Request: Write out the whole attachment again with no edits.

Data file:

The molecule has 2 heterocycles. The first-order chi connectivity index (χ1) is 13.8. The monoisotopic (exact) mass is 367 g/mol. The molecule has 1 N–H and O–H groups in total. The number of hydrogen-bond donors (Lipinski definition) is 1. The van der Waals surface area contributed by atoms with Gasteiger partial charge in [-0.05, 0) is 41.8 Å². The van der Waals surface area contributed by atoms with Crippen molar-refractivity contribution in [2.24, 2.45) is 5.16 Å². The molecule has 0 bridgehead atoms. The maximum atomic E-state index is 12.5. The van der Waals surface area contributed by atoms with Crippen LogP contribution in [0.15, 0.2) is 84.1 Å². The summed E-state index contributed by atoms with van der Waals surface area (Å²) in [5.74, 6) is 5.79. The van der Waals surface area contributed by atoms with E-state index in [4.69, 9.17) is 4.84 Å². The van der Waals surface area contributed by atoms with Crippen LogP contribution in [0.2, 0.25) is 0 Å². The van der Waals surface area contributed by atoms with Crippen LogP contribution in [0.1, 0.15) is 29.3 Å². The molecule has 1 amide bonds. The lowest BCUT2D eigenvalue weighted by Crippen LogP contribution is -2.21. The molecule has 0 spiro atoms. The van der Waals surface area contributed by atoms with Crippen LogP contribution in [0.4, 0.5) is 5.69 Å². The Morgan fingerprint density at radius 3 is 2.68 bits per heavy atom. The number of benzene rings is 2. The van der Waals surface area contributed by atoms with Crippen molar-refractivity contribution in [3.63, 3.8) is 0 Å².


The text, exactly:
The molecule has 2 heterocycles. The first-order chi connectivity index (χ1) is 13.8. The monoisotopic (exact) mass is 367 g/mol. The molecule has 1 N–H and O–H groups in total. The number of hydrogen-bond donors (Lipinski definition) is 1. The van der Waals surface area contributed by atoms with Gasteiger partial charge in [-0.05, 0) is 41.8 Å². The van der Waals surface area contributed by atoms with Crippen molar-refractivity contribution in [2.24, 2.45) is 5.16 Å². The molecule has 0 bridgehead atoms. The maximum atomic E-state index is 12.5. The van der Waals surface area contributed by atoms with Crippen LogP contribution in [0.15, 0.2) is 84.1 Å². The summed E-state index contributed by atoms with van der Waals surface area (Å²) in [5.74, 6) is 5.79. The van der Waals surface area contributed by atoms with E-state index in [4.69, 9.17) is 4.84 Å². The van der Waals surface area contributed by atoms with Crippen LogP contribution in [0.2, 0.25) is 0 Å². The van der Waals surface area contributed by atoms with Crippen LogP contribution in [0.1, 0.15) is 29.3 Å². The molecule has 1 amide bonds. The lowest BCUT2D eigenvalue weighted by Crippen LogP contribution is -2.21. The molecule has 0 spiro atoms. The van der Waals surface area contributed by atoms with Crippen LogP contribution in [0.4, 0.5) is 5.69 Å². The Morgan fingerprint density at radius 3 is 2.68 bits per heavy atom. The number of benzene rings is 2. The van der Waals surface area contributed by atoms with Crippen molar-refractivity contribution in [3.63, 3.8) is 0 Å².